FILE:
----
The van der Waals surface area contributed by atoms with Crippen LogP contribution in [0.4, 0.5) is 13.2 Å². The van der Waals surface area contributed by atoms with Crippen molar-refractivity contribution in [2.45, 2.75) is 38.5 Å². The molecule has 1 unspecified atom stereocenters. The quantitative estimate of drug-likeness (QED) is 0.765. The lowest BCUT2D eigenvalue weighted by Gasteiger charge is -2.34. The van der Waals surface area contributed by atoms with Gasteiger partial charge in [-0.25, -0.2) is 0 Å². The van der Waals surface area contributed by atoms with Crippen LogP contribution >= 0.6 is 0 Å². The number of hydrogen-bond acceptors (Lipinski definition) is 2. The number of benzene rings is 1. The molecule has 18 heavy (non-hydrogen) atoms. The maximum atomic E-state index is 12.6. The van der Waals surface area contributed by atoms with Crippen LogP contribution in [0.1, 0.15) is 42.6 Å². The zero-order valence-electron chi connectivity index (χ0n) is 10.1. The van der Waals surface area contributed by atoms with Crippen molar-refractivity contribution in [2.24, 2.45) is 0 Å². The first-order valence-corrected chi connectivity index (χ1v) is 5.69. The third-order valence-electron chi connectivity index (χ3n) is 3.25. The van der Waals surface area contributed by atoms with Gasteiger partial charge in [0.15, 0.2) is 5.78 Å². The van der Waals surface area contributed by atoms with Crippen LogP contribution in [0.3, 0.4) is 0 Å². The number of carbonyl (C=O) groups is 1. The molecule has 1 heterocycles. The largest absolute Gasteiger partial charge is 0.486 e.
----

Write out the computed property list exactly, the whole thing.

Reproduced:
The van der Waals surface area contributed by atoms with Crippen LogP contribution in [0.4, 0.5) is 13.2 Å². The van der Waals surface area contributed by atoms with Crippen molar-refractivity contribution in [2.45, 2.75) is 38.5 Å². The molecule has 1 unspecified atom stereocenters. The quantitative estimate of drug-likeness (QED) is 0.765. The lowest BCUT2D eigenvalue weighted by Gasteiger charge is -2.34. The van der Waals surface area contributed by atoms with Gasteiger partial charge in [-0.25, -0.2) is 0 Å². The van der Waals surface area contributed by atoms with Crippen LogP contribution >= 0.6 is 0 Å². The number of hydrogen-bond acceptors (Lipinski definition) is 2. The number of benzene rings is 1. The molecule has 18 heavy (non-hydrogen) atoms. The maximum atomic E-state index is 12.6. The van der Waals surface area contributed by atoms with Crippen LogP contribution in [0.1, 0.15) is 42.6 Å². The zero-order valence-electron chi connectivity index (χ0n) is 10.1. The van der Waals surface area contributed by atoms with Crippen molar-refractivity contribution in [2.24, 2.45) is 0 Å². The first-order valence-corrected chi connectivity index (χ1v) is 5.69. The third-order valence-electron chi connectivity index (χ3n) is 3.25. The van der Waals surface area contributed by atoms with Gasteiger partial charge in [0.15, 0.2) is 5.78 Å². The van der Waals surface area contributed by atoms with Crippen LogP contribution in [0.3, 0.4) is 0 Å². The number of carbonyl (C=O) groups is 1. The molecule has 1 heterocycles. The largest absolute Gasteiger partial charge is 0.486 e.